Located next to Winnipeg International Airport, LightVisions specializes in large format digital printing for the retail, display, and outdoor markets, producing printed products for out of home, store décor, retail POP, museums, and tradeshows. The Inca Onset S20 joins two older UV flatbed printers and eight roll-to-roll inkjet printers up to 126″ wide, giving LightVisions the ability to create images on virtually any roll fed or rigid material.
LightVisions began its quest for a large format flatbed in the spring of 2010, a necessity as the company was turning away a significant amount of large format work. Narrowing the search down to the Inca Onset S20 and a competitor, LightVisions ran extensive tests prior to making the investment.
“We have some very specific tests, such as ink usage, where we weigh material, make comparisons, and receive accurate feedback on consumables,” explains Allan Brooks, president of LightVisions. “While the two printers we tested were very close in terms of run cost/sq. ft., the big difference was that the Inca Onset S20 delivered higher quality at stated speed. We tested the speed with what we considered a quality mode for close viewing POP, and the Inca Onset S20 provided higher resolution and better detail with virtually no banding in the solids.”
The Inca Onset S20 at LightVisions, installed with the latest speed upgrade in August 2010, features a materials handling automation system capable of operation in manual, semi-, or three-quarter mode.
Available to all Inca Onset S20 customers, the upgrade boosted the rated speed more than 35% from its original speed of 45 beds/hour. “Inca told us that with the upgrade and in automation mode the Onset S20 would print at 62 beds per hour. We anticipated that the speed increase would mean a loss in quality,” says Brooks. “Instead, we were blown away by the quality. When we print jobs like fashion posters on 100 lb. coated stock at 62 beds/hour, the quality difference between that and running at 45 beds/hour is hardly noticeable.”
The Inca Onset S20’s ability to deliver both speed and quality was a “game changer” for LightVisions, requiring it to revamp its business plan. “We had not anticipated being able to run 62 beds/hour with fashion work for close viewing,” says Brooks. “Our thought was that the higher speed was only going to be good for outdoor signs and displays. Now we can pursue both: higher volume outdoor and larger retail accounts. This capability opened doors for us.”
According to Brooks, the Onset S20 printer is more than twice as fast as its other two flatbeds combined. A key factor in the Onset’s speed is its substrate handling automation, which can increase productivity up to 36% compared to manual handling. “We don’t have to wait for the machine to stop and the operator to take the sheet off and put on another one and line it up to register,” explains Brooks. “The sheets can be pre-positioned, stacked, and squared during the printing process, so when the printed sheet is removed, the next one is in position to be loaded. When running manually, you have to take it off the printer and then square it up on the pallet.”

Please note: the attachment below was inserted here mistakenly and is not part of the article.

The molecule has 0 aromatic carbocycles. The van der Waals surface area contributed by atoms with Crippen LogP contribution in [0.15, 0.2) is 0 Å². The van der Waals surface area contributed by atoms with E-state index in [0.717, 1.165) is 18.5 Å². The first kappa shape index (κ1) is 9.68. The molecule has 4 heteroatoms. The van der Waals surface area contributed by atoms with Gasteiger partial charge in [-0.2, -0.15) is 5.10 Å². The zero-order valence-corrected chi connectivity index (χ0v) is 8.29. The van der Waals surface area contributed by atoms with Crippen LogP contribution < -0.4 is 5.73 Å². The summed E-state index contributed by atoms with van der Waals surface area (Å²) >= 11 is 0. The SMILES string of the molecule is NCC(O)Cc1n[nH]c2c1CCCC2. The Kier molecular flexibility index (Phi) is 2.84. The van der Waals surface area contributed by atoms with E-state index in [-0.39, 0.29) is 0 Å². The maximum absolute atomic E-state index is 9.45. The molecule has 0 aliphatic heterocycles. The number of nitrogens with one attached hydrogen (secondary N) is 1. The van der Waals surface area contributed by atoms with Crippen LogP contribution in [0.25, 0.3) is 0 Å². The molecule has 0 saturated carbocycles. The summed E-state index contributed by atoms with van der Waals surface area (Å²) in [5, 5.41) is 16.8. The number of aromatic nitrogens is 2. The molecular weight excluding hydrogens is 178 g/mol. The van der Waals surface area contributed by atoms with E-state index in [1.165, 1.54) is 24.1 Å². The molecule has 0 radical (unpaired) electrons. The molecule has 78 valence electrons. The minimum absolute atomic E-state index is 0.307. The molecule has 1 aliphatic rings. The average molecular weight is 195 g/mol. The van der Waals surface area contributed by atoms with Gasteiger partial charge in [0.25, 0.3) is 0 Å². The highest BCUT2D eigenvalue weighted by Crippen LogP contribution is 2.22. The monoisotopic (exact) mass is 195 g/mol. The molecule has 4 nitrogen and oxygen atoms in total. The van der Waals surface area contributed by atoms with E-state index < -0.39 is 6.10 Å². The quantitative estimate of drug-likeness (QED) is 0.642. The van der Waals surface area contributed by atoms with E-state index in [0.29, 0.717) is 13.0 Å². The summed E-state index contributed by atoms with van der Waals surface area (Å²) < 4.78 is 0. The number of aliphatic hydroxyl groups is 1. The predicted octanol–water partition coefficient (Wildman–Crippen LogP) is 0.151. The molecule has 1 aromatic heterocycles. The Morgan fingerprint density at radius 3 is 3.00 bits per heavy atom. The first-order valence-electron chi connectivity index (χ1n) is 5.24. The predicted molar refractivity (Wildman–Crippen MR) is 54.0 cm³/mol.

Brooks adds, “To be competitive with screen printers, you need the same capabilities to reduce costs. The automation is letting us compete with screen printers at much higher volumes than before. It has dramatically increased our productivity as there is now much less operator intervention. We have seen a large increase in number of beds per hour per operator over our existing UV flatbed printers. The output per hour is now also very consistent as there is less operator fatigue. We have noticed with our existing manual load machines that output per hour can vary greatly depending on operator ability and time of day. The impact of having this type of automation is huge.”
One recent project for a large national company illustrates the types of jobs LightVisions can now go after. “We just finished thousands of images for this large outdoor project,” says Brooks. “The entire job was 3,000 beds. We ran small and large pieces, hitting 62 beds an hour with automation. We ran multiple designs and multiple substrates, from translucent styrene, to card stock to MXM (synthetic paper), and there was complete consistency of print quality between products. We were awarded this project over bids from screen and litho shops and our margin was higher than our business plan predicted.”
The ability to quickly switch back and forth between manual and automated mode is also helping throughput. “Our operators really like the ability to switch over quickly,” says Brooks. “It is very fast, so if you have one 20-30 piece job and then another that’s running 500 pieces, you can switch from manual to automated easily. You don’t need the automation for the 20-30 piece jobs—manual works just fine.”
The biggest problem with the automation feature is keeping the operator from getting bored, remarks Brooks. “We have a lead operator responsible for the machine operation and maintenance,” he explains. “When she arrives in the morning she calibrates the Onset and then the machine is running all day. The only thing we do is swap the operators, allowing them to do something else.”